In my previous post, I predicted that over the next 10 years, fully online learning will grow to about 20-25% of all course enrolments, and hybrid learning, in the sense of an integration of campus-based teaching and digital learning, will grow to about 70-80% of all course enrolments.
If by a miracle my prediction turns out to be correct, what then are the policy implications?
The actual figures in the future will be driven by several somewhat independent but related forces:
- the changing nature of work, requiring more emphasis on high-level intellectual skills development, such as critical thinking, multiple modes of communication, and digital literacy embedded within a subject discipline, which in turn will require changes in curriculum and teaching methods
- student demand for more flexibility in delivery of programs and for more lifelong learning
- the effectiveness of institutional plans and strategies for supporting e-learning
- the willingness and readiness of faculty and instructors to not only embrace hybrid and online learning, but also to change their teaching methods to enable effective teaching in these modes.
1. Everyone needs a plan
Institutions will need both to respond to changes externally and to promote changes internally. This will mean developing plans and strategies to support hybrid and online learning, especially to ensure high quality courses, but also to encourage innovation and new course designs and teaching methods. This is discussed in detail in a previous recent post: What should we be doing about online learning when social distancing ends?
2. An increase in instructional support staff
There will be an increased demand for instructional designers, media producers (web, video, graphics designers) and software developers (for educational apps, blog and wiki support) to help faculty and instructors to move more effectively into digital learning.
I predict that this will result in over the next five years an increase of around 10-15% in such positions, but if you look particularly at the hybrid learning curve, there is no way this can be scaled up in proportion to the likely demand, because these positions come out of the teaching budget, and unless there is a huge influx of money from outside the institution (unlikely over the next five years) then these positions will come at the expense of faculty positions, and that will put a cap on the instructional support numbers for sure.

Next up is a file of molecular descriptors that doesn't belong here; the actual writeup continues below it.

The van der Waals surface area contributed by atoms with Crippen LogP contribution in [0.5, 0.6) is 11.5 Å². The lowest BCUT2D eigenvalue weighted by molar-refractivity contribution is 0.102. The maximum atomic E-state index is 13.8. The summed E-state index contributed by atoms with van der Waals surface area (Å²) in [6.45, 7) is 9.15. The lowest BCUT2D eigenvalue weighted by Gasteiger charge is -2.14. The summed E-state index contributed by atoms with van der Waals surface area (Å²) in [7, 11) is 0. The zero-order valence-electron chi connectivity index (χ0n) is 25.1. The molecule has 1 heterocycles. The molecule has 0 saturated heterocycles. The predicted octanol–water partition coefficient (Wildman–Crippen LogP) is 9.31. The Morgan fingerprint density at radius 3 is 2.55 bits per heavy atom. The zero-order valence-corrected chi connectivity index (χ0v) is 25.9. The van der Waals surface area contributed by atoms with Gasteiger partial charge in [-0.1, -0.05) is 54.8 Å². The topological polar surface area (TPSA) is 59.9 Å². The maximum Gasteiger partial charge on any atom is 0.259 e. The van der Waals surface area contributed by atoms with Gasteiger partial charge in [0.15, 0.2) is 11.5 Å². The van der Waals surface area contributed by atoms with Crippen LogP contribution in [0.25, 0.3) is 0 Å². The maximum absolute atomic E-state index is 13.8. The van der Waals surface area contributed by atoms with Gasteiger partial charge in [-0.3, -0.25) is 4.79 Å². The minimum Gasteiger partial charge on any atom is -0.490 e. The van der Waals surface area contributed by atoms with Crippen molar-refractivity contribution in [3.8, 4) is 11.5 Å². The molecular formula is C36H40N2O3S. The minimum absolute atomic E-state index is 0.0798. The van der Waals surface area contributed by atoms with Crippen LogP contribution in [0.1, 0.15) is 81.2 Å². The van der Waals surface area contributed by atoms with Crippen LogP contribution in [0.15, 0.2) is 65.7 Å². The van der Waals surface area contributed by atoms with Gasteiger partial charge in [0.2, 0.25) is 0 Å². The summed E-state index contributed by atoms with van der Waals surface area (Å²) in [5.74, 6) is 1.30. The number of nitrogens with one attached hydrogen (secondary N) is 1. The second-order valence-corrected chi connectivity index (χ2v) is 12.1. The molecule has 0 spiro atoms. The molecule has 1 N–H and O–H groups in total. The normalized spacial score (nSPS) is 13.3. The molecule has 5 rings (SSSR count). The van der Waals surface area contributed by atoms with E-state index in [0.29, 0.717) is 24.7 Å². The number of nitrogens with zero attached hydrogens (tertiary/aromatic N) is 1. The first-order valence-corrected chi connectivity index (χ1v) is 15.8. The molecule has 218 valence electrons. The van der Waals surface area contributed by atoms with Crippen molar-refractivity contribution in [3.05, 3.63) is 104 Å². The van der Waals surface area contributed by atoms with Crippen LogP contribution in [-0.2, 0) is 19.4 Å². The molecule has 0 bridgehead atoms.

3. More and better instructor development and training
I have argued for many years that the current model of faculty development and training is broken. No more than 10 per cent of faculty per annum receive any form of faculty development per annum. However, a move to 70-80% hybrid learning, and 30% online, means that almost all post-secondary instructors will need to know how to teach well digitally. The implications then are obvious but significant:
- there should be an annual training plan for every instructor, whether tenured or contract
- we need to build more qualifications in teaching for a digital age, in the form of short courses for micro-credentials that can build into certificates and master’s degrees, and relate such qualifications to tenure and promotion
- we need to build more on-demand resources for instructors, in the form of ‘how to’ videos and web sites
- heavy use of OER both for on-demand resources and online courses in digital teaching and learning, to avoid duplication and to rapidly increase resources.
4. Better communication with government
The biggest danger is that right-wing governments in particular will see the emergency remote learning response to Covid-19 as a justification for using online learning to cut costs. It needs to be emphasised that while online and hybrid learning will become essential in developing the knowledge and skills that students will need in a digital age, this still requires the use of highly knowledgeable and skilled instructors. Teaching high-level skills such as critical thinking and good communication is still going to be relatively labour-intensive.
Secondly, institutions are facing a huge human resource issue: a radical retraining of its main workforce. This is going to be difficult if not impossible without some external intervention and support from government. Whether such support is likely will depend on how the federal government in particular sees the need for heavy investment in critical skills to get the country out of a deep recession. Will investment in the training of post-secondary instructors be high on such an agenda?
Nevertheless, the stakes are high. A well trained instructor workforce will be essential to develop the skills and knowledge for an effective digital age economy. At the same time such training will better prepare institutions for emergency responses in the future.
As I said, my predictions may be wrong in details such as timing and accurate percentages, but for me the general direction over the next 10 years is clear. There is a mix of ‘should’ and ‘shall’ in the predictions: what I want to happen and what I think will happen. I am probably too optimistic on the ‘should’ and too pessimistic on the ‘will’.
Yes, the institutional response to Covid-19 and the emergency remote learning initiatives will give a short boost to online and hybrid learning but more important are the long term pressures of changing demographics, changing demands in the workforce, and the need for a major overhaul of training and development for instructors.
So that’s it folks – now you know why I struggled to cover this in five minutes in the Gasta. I’d love to hear your thoughts on the future of hybrid and online learning post-Covid-19.